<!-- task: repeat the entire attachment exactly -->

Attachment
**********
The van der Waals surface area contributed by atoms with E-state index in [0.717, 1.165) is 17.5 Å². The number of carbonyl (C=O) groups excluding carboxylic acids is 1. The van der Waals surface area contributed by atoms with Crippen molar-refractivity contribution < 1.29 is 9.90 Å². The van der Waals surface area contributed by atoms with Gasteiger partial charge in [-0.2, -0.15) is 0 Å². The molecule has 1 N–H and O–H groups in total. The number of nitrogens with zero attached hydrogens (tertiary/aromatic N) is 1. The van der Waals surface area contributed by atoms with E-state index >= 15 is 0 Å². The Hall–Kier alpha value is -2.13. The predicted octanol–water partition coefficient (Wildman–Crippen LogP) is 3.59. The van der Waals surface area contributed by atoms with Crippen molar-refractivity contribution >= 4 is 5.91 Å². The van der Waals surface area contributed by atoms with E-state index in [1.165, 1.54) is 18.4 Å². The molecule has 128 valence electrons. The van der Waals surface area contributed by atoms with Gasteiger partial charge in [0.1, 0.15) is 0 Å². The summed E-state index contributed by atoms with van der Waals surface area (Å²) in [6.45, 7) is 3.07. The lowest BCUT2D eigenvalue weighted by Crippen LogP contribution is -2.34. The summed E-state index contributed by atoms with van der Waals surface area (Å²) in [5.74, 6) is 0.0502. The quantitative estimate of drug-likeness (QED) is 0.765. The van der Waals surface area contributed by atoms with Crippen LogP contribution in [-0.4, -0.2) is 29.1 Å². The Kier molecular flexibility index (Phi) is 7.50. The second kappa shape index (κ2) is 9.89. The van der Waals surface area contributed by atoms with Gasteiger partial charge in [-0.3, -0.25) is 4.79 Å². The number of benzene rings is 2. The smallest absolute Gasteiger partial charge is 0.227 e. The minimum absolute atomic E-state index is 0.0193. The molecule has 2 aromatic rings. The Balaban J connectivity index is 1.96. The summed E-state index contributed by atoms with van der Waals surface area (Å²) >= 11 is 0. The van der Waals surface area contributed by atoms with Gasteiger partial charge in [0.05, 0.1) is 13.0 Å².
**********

The van der Waals surface area contributed by atoms with E-state index in [0.717, 1.165) is 17.5 Å². The number of carbonyl (C=O) groups excluding carboxylic acids is 1. The van der Waals surface area contributed by atoms with Crippen molar-refractivity contribution < 1.29 is 9.90 Å². The van der Waals surface area contributed by atoms with Gasteiger partial charge in [-0.2, -0.15) is 0 Å². The molecule has 1 N–H and O–H groups in total. The number of nitrogens with zero attached hydrogens (tertiary/aromatic N) is 1. The van der Waals surface area contributed by atoms with E-state index >= 15 is 0 Å². The Hall–Kier alpha value is -2.13. The predicted octanol–water partition coefficient (Wildman–Crippen LogP) is 3.59. The van der Waals surface area contributed by atoms with Crippen molar-refractivity contribution >= 4 is 5.91 Å². The van der Waals surface area contributed by atoms with E-state index in [1.165, 1.54) is 18.4 Å². The molecule has 128 valence electrons. The van der Waals surface area contributed by atoms with Gasteiger partial charge in [0.1, 0.15) is 0 Å². The summed E-state index contributed by atoms with van der Waals surface area (Å²) in [6.45, 7) is 3.07. The lowest BCUT2D eigenvalue weighted by Crippen LogP contribution is -2.34. The summed E-state index contributed by atoms with van der Waals surface area (Å²) in [5.74, 6) is 0.0502. The quantitative estimate of drug-likeness (QED) is 0.765. The van der Waals surface area contributed by atoms with Crippen LogP contribution in [-0.4, -0.2) is 29.1 Å². The Kier molecular flexibility index (Phi) is 7.50. The second kappa shape index (κ2) is 9.89. The van der Waals surface area contributed by atoms with Gasteiger partial charge in [-0.3, -0.25) is 4.79 Å². The number of benzene rings is 2. The smallest absolute Gasteiger partial charge is 0.227 e. The minimum absolute atomic E-state index is 0.0193. The molecule has 2 aromatic rings. The Balaban J connectivity index is 1.96. The summed E-state index contributed by atoms with van der Waals surface area (Å²) >= 11 is 0. The van der Waals surface area contributed by atoms with Gasteiger partial charge in [0.05, 0.1) is 13.0 Å².